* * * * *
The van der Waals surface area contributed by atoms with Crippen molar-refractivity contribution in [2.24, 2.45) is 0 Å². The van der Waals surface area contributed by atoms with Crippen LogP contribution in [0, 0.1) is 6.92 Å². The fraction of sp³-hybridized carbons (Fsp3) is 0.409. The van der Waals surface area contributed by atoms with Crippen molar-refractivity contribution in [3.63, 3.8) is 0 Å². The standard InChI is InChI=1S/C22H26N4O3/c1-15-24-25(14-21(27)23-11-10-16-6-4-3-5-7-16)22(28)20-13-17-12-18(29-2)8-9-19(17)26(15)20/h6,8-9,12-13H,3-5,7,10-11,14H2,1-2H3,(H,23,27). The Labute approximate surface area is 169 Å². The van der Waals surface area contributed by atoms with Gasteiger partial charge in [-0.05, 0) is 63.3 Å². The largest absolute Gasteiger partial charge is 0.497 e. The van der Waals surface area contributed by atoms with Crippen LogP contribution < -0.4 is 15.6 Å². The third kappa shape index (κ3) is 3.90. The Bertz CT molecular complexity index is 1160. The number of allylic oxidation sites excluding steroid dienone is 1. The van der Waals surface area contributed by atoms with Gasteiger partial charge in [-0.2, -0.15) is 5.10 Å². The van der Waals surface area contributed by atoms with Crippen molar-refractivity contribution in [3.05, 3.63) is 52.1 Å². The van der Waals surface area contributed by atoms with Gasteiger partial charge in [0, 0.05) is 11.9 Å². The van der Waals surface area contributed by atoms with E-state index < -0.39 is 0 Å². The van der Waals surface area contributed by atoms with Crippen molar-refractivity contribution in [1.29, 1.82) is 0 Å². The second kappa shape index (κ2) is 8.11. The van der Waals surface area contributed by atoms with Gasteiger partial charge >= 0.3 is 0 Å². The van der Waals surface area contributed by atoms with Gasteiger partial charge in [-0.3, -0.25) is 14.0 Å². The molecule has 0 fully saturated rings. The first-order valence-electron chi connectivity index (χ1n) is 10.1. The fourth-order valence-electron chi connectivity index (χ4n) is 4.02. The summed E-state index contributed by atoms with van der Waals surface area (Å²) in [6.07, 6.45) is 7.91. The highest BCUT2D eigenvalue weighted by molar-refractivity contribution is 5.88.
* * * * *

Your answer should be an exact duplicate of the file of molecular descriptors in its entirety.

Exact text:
The van der Waals surface area contributed by atoms with Crippen molar-refractivity contribution in [2.24, 2.45) is 0 Å². The van der Waals surface area contributed by atoms with Crippen LogP contribution in [0, 0.1) is 6.92 Å². The fraction of sp³-hybridized carbons (Fsp3) is 0.409. The van der Waals surface area contributed by atoms with Crippen molar-refractivity contribution in [3.63, 3.8) is 0 Å². The standard InChI is InChI=1S/C22H26N4O3/c1-15-24-25(14-21(27)23-11-10-16-6-4-3-5-7-16)22(28)20-13-17-12-18(29-2)8-9-19(17)26(15)20/h6,8-9,12-13H,3-5,7,10-11,14H2,1-2H3,(H,23,27). The Labute approximate surface area is 169 Å². The van der Waals surface area contributed by atoms with Gasteiger partial charge in [-0.05, 0) is 63.3 Å². The largest absolute Gasteiger partial charge is 0.497 e. The van der Waals surface area contributed by atoms with Crippen LogP contribution < -0.4 is 15.6 Å². The third kappa shape index (κ3) is 3.90. The Bertz CT molecular complexity index is 1160. The number of allylic oxidation sites excluding steroid dienone is 1. The van der Waals surface area contributed by atoms with Gasteiger partial charge in [-0.2, -0.15) is 5.10 Å². The van der Waals surface area contributed by atoms with Crippen molar-refractivity contribution in [3.05, 3.63) is 52.1 Å². The van der Waals surface area contributed by atoms with Gasteiger partial charge in [0, 0.05) is 11.9 Å². The van der Waals surface area contributed by atoms with E-state index < -0.39 is 0 Å². The van der Waals surface area contributed by atoms with Crippen molar-refractivity contribution in [1.29, 1.82) is 0 Å². The second kappa shape index (κ2) is 8.11. The van der Waals surface area contributed by atoms with Gasteiger partial charge >= 0.3 is 0 Å². The van der Waals surface area contributed by atoms with Gasteiger partial charge in [-0.3, -0.25) is 14.0 Å². The molecule has 0 fully saturated rings. The first-order valence-electron chi connectivity index (χ1n) is 10.1. The fourth-order valence-electron chi connectivity index (χ4n) is 4.02. The summed E-state index contributed by atoms with van der Waals surface area (Å²) in [6.07, 6.45) is 7.91. The highest BCUT2D eigenvalue weighted by molar-refractivity contribution is 5.88.